Coastrek is the brainchild of Di Westaway, CEO of Wild Women on Top and a woman who changed her own life through the power of walking and trekking. Di has just released a book about her personal journey. You can buy it HERE. Since its inception (and there are now events in Melbourne and on the Sunshine Coast), Wild Women on Top has raised more than $200million dollars for the Fred Hollows Foundation, a foundation that works to save the sight of people in developing countries. It’s not too late to donate to our team. Visit HERE before Sunday to donate. The aim is to raise $2.85million from this event alone. We’re almost there.
So tell me, have you completed a Coastrek walk? Another endurance walk? What are your top tips for training and on the day?
Thanks to our sponsors – make sure you check them out
Say hello to Brisbane-based active wear company Active Truth. The two women behind this brand have made it a mission is to make activewear for every body “because, the truth is, healthy is an outfit that looks different on everyone”. Sizing ranges from S to 3XL. I’ve fallen hard for Active Truth’s tight collection. The prints are just spectacular and the signature deep waistband offers fantastic core support – and comfort.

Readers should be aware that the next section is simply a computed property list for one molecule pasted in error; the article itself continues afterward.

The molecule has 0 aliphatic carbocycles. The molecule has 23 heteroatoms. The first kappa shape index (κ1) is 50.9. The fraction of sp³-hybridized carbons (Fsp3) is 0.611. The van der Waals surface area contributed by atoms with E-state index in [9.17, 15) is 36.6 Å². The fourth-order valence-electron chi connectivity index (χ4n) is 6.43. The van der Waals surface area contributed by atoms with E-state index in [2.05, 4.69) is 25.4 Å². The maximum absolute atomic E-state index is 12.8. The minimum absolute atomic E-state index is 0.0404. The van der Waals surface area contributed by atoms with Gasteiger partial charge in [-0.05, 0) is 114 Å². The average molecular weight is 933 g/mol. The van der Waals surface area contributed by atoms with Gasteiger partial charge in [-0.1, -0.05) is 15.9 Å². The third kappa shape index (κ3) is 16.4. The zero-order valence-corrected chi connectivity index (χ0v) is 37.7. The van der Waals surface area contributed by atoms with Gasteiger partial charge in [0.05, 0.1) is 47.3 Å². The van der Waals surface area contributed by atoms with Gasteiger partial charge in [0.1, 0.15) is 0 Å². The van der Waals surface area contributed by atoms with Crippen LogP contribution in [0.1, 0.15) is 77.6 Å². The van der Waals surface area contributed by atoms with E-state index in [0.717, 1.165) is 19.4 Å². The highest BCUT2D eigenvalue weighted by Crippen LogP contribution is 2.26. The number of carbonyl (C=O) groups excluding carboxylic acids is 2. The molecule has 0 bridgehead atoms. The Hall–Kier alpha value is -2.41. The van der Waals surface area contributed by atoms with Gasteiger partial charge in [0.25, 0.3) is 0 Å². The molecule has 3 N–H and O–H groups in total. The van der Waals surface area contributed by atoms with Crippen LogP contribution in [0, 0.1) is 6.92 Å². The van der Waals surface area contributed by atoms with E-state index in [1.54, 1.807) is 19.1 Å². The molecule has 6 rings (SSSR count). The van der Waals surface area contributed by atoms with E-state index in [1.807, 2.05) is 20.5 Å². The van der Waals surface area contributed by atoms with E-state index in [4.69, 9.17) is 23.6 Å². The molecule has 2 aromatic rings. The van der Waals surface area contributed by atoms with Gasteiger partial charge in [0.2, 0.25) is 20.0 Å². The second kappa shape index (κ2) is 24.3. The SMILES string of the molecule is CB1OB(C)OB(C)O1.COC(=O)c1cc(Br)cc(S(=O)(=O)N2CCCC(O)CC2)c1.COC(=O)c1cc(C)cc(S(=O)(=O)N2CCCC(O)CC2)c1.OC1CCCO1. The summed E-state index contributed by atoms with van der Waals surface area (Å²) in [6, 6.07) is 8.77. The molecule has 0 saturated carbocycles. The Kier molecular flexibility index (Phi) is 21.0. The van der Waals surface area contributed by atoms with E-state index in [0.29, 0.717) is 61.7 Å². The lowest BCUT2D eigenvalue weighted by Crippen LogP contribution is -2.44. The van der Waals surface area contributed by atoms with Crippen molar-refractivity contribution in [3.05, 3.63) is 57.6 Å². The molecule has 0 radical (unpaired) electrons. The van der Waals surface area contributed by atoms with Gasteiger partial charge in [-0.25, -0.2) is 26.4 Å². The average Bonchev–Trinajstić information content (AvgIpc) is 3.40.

A big thanks to Body Smart Exercise Physiology, which not only sponsored us but also trained us so that we were the strongest we possibly could be for what the 30km threw at us. I’ve been doing reformer Pilates at Body Smart since mid-last year and am excited to now be doing Body Smart Live Smart Exercise Therapy program. The team has experience working with amateur, elite, professional and Olympic athletes as well as non-athletic patients like myself. So if joint pain or a severe health condition is preventing you from exercising, they have the skills and experience to help. If weight loss is your goal they can help with that too.
Also sponsoring us is Amazing Oils. These magnesium products really are amazing. I’ve been given them a workout on my tired old body and they work a treat. I’ve been having post-training bath soaks in the flakes as well as using the spray, roll-on or towelettes for applying direct to painful areas. I love the story behind this Australian company, which produces topical magnesium products from Australian magnesium. And the benefits are wider than just helping my muscle pain. Magnesium can also help with insomnia, headaches and cramps.⠀